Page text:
New Jersey Law Against Discrimination
One of the state’s most important employment laws, the New Jersey Law Against Discrimination (“LAD”), is a broad anti-discrimination law which is intended to help eliminate discrimination from our society. In support of that goal, the LAD prohibits discrimination in the context of employment, business transactions, places of public accommodation, and housing.Employment Discrimination
The LAD prohibits employers in New Jersey from discriminating against employees and job candidates based on specific legally-protected categories. These categories include: age, race, color, national origin, nationality, ancestry, sex, pregnancy, disability, religion, marital status, civil union status, domestic partnership status, affectional or sexual orientation, gender identity, genetic information, and military service. Accordingly, an employer violates the LAD if it makes a decision about a hiring, firing, demotion, suspension, promotion or raise, or takes another adverse employment action which alters the employee’s terms and conditions of employment, based on one of those categories.
The LAD also requires employers to provide reasonable accommodations for disabilities, reasonable accommodations for pregnancy, and reasonable accommodations for their religious beliefs.
Similarly, the LAD makes it unlawful for an employer to retaliate against an employee because he or she objected about an activity of the employer that the employee reasonably believed violated the LAD.
For more information, please see our Frequently Asked Questions About New Jersey Employment Law, our call us at (973) 744-4000 to schedule a meeting with a New Jersey discrimination attorney.Discrimination in Contracts and Business Transactions
The LAD is not just an employment law statute in New Jersey. It also prohibits individuals and businesses from discriminating in connection with buying, selling, leasing, contracting, or otherwise doing business with another person or business. In particular, it makes it unlawful to discriminate in doing business based on the membership of another party to the transaction, or his/her/its spouse, owners, officers, directors, managers, employees, agents, suppliers or customers, in virtually all of the same categories the LAD protects against employment discrimination.Discrimination in Places of Public Accommodation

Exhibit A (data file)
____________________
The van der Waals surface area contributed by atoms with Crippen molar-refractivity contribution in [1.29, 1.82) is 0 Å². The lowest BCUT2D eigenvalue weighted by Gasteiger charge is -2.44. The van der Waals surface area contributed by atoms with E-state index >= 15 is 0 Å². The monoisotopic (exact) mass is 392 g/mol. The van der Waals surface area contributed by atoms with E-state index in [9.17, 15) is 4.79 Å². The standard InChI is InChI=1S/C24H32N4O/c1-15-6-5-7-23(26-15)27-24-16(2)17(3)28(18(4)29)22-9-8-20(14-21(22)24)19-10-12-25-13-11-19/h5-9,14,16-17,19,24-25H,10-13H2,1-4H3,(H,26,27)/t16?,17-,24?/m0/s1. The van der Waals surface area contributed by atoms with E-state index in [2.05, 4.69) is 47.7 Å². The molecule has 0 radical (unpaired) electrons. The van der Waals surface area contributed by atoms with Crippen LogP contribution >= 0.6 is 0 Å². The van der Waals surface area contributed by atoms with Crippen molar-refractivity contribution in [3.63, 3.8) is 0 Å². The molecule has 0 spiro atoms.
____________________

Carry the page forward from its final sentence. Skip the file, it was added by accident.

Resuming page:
The LAD also prohibits the owners, managers and employees of places of “public accommodation” from discriminating. A place of public accommodation means virtually any place where members of the public are generally permitted to go. For example, it prohibits discrimination by most New Jersey restaurants, hotels, retail stores, garages, parks, hospitals, theaters, public libraries, colleges, universities, public schools and camps. It protects against discrimination in terms of admission, service, access and other advantages in a place of public accommodation based on any of the categories the LAD protects against discrimination in business transactions, other than based on age.Housing Discrimination
In addition to being a New Jersey employment law that prohibits discrimination in employment and business transactions, the LAD makes it illegal for owners, agents, real estate brokers and employees to discriminate when renting or selling a home. With respect to housing discrimination, the protected categories are the same as discrimination in places of public accommodation, as well as family status and source of lawful income or rent payment.
Please note that our New Jersey discrimination attorneys do not handle housing discrimination claims.Damages Recoverable Under the LAD
The LAD permits victims of harassment and discrimination to recover a wide range of damages and remedies, including reinstatement to their jobs, damages for economic losses and emotional distress, as well as recovery of their attorneys’ fees and other legal costs.Contact Our New Jersey Discrimination Lawyers
If you believe your rights under the LAD or another employment law statute in New Jersey has been violated, please feel free to contact our firm by calling us at (973) 744-4000, or by submitting our online contact form.